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Mumonkan Case 2 – Hyakujo’s Fox
When Hyakujo Osho delivered a certain series of sermons, an old man always followed the monks to the main hall and listened to him. When the monks left the hall, the old man would also leave. One day, however, he remained behind, and Hyakujo asked him, “Who are you, standing here before me?” The old man replied, “I am not a human being. In the old days of Kasyapa Buddha, I was a head monk, living here on this mountain. One day, a student asked me, ‘Does a man of enlightenment fall under the yoke of causation or not?’ I answered, ‘No, he does not.’ Since then, I have been doomed to undergo five hundred lives as a fox. I beg you now to give the turning word to release me from my life as a fox. Tell me, does a man of enlightenment fall under the yoke of causation or not?” Hyakujo answered, “He does not ignore causation.” No sooner had the old man heard these words than he was enlightened. Making his bows, he said, “I am emancipated from my life as a fox. I shall remain on this mountain. I have a favor to ask of you: would you please bury my body as that of a dead monk?”
Hyakujo had the director of the monks strike with the gavel and inform everyone that after the midday meal there would be a funeral service for a dead monk. The monks wondered at this, saying, “Everyone is in good health; nobody is in the sick ward. What does this mean?” After the meal, Hyakujo led the monks to the foot of a rock on the far side of the mountain and with his staff poked out the body of a fox and performed the ceremony of cremation. That evening he ascended the rostrum and told the monks the whole story. Obaku thereupon asked him, “The old man gave the wrong answer and was doomed to be a fox for five hundred rebirths. Now, suppose he had give the right answer, what would have happened then?” Hyakujo said, “Come up here to me and I will tell you.” Obaku went up to Hyakujo and hit him. Hyakujo clapped his hands with a laugh and exclaimed, “I was thinking that the barbarian had a red beard, but now I see before me the red-bearded barbarian himself.”
Not falling under causation: how could this make the monk a fox? Not ignoring causation: how could this make the old man emancipated. If you come to understand this, you will realize how old Hyakujo would have enjoyed five hundred rebirths as a fox.
Not falling, not ignoring:
Two faces of one die.
Not ignoring, not falling:
A thousand errors, a million mistakes.
This koan has been popping up in my mind for some time now. I’m not sure why, but the line about not ignoring causation in particular seems to grab my attention. A friend recently gave a talk about a different story involving th monk Huang Po, Obaku in this story, reminding me of this koan yet again.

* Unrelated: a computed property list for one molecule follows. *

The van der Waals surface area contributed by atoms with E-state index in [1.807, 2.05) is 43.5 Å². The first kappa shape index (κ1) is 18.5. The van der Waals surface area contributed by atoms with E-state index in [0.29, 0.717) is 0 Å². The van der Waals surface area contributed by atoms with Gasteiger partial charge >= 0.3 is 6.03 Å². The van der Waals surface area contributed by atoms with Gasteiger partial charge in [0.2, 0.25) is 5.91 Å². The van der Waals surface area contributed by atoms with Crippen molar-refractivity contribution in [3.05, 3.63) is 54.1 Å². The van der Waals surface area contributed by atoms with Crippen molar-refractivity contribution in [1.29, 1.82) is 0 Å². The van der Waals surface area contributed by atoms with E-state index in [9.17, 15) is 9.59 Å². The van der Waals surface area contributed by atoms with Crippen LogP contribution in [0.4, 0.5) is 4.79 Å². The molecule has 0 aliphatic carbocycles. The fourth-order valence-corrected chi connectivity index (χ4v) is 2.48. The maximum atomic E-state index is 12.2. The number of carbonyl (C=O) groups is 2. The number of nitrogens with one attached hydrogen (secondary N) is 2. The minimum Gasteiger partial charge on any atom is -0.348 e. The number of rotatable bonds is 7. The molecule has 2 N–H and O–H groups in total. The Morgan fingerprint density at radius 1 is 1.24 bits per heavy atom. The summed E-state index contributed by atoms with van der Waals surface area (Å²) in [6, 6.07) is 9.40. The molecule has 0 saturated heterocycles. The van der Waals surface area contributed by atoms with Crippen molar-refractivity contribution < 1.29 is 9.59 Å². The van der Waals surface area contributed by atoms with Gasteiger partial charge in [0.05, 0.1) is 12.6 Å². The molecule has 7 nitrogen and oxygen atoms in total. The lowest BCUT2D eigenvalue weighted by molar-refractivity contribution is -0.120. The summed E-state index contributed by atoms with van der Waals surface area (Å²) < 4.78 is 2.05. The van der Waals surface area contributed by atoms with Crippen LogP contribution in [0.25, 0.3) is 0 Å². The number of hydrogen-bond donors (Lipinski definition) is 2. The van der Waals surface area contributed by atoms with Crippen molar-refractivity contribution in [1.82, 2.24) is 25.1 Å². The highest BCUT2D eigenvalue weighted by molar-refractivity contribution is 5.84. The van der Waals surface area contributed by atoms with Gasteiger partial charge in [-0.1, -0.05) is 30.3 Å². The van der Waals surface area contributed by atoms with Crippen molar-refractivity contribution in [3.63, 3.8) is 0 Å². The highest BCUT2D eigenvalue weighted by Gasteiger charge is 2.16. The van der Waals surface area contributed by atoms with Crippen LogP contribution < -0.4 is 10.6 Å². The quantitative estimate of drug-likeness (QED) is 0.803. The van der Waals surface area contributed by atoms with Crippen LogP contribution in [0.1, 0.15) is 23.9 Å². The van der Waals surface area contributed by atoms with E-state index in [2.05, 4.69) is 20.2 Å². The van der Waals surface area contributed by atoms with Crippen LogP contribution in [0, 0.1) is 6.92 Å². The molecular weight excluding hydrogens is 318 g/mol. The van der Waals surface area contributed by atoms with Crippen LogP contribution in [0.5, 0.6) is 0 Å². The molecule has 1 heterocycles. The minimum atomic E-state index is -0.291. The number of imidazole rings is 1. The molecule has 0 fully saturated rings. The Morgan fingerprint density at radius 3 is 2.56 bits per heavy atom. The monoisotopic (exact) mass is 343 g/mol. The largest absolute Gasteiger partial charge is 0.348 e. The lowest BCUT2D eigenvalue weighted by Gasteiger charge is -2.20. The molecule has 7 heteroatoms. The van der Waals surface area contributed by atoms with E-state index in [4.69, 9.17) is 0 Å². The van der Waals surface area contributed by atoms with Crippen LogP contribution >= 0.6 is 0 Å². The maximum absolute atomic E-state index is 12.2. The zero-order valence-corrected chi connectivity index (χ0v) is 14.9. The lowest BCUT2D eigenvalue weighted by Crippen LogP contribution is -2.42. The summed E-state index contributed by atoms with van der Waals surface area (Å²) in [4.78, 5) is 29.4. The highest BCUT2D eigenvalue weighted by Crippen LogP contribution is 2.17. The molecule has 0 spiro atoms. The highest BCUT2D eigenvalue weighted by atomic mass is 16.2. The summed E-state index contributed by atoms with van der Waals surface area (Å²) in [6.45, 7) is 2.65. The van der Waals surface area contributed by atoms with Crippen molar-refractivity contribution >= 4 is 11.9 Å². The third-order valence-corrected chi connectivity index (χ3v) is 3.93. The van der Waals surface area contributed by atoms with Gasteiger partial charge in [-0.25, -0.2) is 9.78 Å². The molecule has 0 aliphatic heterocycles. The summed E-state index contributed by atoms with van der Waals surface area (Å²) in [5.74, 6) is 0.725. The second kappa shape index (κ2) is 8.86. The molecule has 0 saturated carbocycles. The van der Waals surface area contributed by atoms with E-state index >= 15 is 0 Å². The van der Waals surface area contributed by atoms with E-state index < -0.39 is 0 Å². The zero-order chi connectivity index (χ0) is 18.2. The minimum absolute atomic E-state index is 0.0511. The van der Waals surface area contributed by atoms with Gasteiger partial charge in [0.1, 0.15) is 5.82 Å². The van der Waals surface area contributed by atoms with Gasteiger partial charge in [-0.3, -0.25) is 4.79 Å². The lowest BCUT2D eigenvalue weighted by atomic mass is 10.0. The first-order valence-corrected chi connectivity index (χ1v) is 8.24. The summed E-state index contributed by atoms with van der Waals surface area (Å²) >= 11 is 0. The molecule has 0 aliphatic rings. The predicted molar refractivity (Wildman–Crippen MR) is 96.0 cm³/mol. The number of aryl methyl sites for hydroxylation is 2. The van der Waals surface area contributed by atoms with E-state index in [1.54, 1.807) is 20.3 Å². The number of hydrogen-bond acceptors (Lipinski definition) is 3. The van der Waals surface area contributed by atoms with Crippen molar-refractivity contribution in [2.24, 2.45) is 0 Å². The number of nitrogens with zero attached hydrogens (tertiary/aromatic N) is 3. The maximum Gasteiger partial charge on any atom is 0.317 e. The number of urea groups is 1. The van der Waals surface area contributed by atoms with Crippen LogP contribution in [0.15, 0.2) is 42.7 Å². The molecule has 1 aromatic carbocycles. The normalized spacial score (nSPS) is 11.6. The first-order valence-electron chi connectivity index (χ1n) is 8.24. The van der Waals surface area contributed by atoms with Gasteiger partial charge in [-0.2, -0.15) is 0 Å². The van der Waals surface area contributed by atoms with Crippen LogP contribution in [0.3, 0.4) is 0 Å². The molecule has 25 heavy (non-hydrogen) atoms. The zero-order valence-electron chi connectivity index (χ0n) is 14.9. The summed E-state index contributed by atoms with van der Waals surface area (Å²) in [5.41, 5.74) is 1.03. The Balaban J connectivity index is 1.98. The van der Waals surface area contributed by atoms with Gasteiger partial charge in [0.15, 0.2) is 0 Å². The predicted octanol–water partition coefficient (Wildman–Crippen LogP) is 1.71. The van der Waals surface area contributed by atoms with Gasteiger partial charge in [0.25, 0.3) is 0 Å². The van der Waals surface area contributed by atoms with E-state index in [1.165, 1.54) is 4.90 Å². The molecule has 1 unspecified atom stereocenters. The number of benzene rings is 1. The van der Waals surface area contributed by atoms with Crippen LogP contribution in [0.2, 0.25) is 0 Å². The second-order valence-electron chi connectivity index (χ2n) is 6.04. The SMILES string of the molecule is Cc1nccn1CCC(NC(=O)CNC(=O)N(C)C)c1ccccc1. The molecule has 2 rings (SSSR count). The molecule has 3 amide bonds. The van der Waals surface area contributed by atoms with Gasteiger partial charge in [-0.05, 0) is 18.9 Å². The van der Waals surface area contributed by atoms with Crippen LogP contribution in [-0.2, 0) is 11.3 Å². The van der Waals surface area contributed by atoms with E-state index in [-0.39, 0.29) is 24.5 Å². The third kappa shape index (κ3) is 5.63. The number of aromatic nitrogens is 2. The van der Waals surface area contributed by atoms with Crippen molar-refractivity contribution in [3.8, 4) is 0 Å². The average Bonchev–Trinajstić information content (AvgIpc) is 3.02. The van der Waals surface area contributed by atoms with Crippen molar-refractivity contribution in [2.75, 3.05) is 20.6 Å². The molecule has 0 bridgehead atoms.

With a smile and a gleam in the The old Worthies offer us a dilema. With which horn will you choose to be gored?
Hand Washing Gatha
From the Clouds in Water Zen Center – Thanks, Wayne!
As I mindfully wash my hands,
I offer a wish for myself and all beings:
May we take care of ourselves and one another
Free from fear
Bodhisattva’s Prayer – with thanks to Joanna
May I be a guard for those who need protection
A guide for those on the path
A boat, a raft, a bridge for those who wish to cross the flood
May I be a lamp in the darkness
A resting place for the weary
A healing medicine for all who are sick
A vase of plenty, a tree of miracles
And for the boundless multitudes of living beings
May I bring sustenance and awakening
Enduring like the earth and sky
Until all beings are freed from sorrow
And all are awakened. – Shantideva
Today we bid adieu to our good friend and Dharma brother, John Sellers, who died yesterday. John was a longtime practitioner and the leader of our sister group, the Zen Group of Reading, PA.
John was a man of keen intellect, with a passion for History and ideas, and a lover of all species of beings. He spent his career as a Veterinarian; in the words of Torei Enji, “caring for beasts and birds with a compassionate heart.” He will be dearly missed.
Mumonkan Case 10 – Seizei is Utterly Destitute
Seizei said to Sozan, “Seizei is utterly destitute. Will you give him support?” Sozan called out, “Seizei!” Seizei responded, “Yes, sir!” Sozan said, “You have finished three cups of the finest wine in the land and still you say you have not moistened your lips!”
Seizei pretended to retreat. What was his scheme? Sozan had the eye of Buddha and saw through his opponent’s motive. However, I want to ask you, at what point did Seizei drink wine?
Poverty like Hantan’s,
Mind like Kou’s;
With no means of livelihood,
He dares to rival the richest.